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Do you think parents should teach their kids how to count calories?

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leanitup123
leanitup123 Posts: 489 Member
I don't. You?
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Replies

  • shrcpr
    shrcpr Posts: 885 Member
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    I have ideas about this, but they are unconventional. I really don't care if other people disagree with how we raised them in this regard.

    We wanted our children to be able to tune into their hunger signals, and to that end, never forced meals on them or strictly imposed meal times.

    They were exclusively breast fed until they reached for food on the table, and while we had regular meals, they were not obligated to eat them. Healthy food was available to them at all times if their hunger led them into a different meal timing. Unhealthy food was also available, but it was limited and offered in context (they were taught about "sometimes" and "always" foods).

    Over time, they've fallen into regular meal timing, but they stop eating when they are full.

    I don't know many other kids who willingly turn down cookies or sometimes only eat half and then say they've had enough.

    It has worked. They are both at healthy weights. Our daughter is 21, and son is 15 and still growing.

    They both have knowledge of energy balance and calories in food, but it's not really an important thing for them. I think it's more important not to mess up the internal hunger signals we all have if it can be avoided. But that's me and a projection of how I wish my own hunger signalling wasn't so messed by the rigidity of my own upbringing that didn't allow for extra hunger during growth spurts or decreased hunger between them. I understand how other people might have a different take on things.

    I raised my son the same way. We also did a lot of active things together - sports, snowboarding, hiking, etc. He's now 29, is and has always been a healthy weight. He did gain a bit over the first winter when he moved to Seattle (from sunny San Jose, CA) but worked that out with some extra gym time.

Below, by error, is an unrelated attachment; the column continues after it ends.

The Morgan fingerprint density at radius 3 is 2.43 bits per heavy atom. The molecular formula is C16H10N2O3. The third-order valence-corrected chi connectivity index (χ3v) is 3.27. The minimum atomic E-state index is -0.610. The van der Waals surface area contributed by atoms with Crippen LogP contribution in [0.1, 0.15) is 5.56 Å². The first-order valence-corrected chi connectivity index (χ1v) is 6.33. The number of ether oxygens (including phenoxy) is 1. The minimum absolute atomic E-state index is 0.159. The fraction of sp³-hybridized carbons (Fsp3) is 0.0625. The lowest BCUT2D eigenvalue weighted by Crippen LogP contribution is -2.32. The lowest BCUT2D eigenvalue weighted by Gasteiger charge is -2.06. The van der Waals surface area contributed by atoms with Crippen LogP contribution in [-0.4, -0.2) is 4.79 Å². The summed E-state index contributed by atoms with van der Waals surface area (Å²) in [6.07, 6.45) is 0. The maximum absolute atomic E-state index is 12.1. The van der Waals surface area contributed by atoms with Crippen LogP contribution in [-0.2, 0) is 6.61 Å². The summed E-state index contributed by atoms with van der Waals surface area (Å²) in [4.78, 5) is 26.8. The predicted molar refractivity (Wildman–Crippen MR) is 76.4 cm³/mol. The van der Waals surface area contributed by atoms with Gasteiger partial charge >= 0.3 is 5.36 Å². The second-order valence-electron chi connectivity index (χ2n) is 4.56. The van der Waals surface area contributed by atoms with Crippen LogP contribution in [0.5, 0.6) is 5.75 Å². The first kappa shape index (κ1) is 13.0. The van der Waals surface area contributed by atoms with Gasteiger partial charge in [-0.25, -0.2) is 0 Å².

I would think the ideal would be to keep them away from having to count calories but understand that may not always be reasonable, especially with an older child.
  • Chef_Barbell
    Chef_Barbell Posts: 6,644 Member
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    No.
  • Slimpossible007
    Slimpossible007 Posts: 16,287 Member
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    no
  • macchiatto
    macchiatto Posts: 2,890 Member
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    My boys are 8 and just finished 2nd grade. They learned about calories and the My Plate type concepts in school a year or two ago and started reading nutrition labels (usually during breakfast with cereal boxes or snacks when they're helping themselves) on their own in 1st grade.

    What we tend to talk about at home: No foods are off-limits but being mindful of wanting to fuel our body well with healthy foods and then fitting in treats, but they don't make up the bulk of what we eat.

    Diabetes also runs big-time in my family so I've gotten them in the habit of balancing carbs with protein and fat. One of them definitely tends to get hangry if his blood sugar dips so being in the habit of eating to keep it stable seems to help.

    Their appetites definitely ebb and flow with growth spurts. We don't force them to finish anything; their calorie intake can vary quite a bit from day to day but based on their growth patterns and healthy BMIs, their intake overall seems to be about right.
  • amyteacake
    amyteacake Posts: 768 Member
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    I think they should be introduced to healthy alternatives and activity at an early age but calories may be too much. Some kids might become obsessed with counting calories and develop eating disorders. It all depends on the child, but,personally, if I had children I would introduce them to healthy alternatives and activity at an early age more than I would calories.
  • ForecasterJason
    ForecasterJason Posts: 2,577 Member
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    I think there's a lot parents can do with teaching kids the importance of a nutritious diet. I think it is beneficial for kids to have some idea of calories and foods that are low/high in them, but I don't think meticulous calorie counting is necessary for most kids.
  • nvmomketo
    nvmomketo Posts: 12,019 Member
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    I sort of count sugar and, to a lesser extent, carbs. I think pointing out that 4g of sugar is a teaspoon of sugar helps them visualize what is too much.

    We don't count calories because their appetite changes so much with their growth. Some weeks they eat twice as much as other times.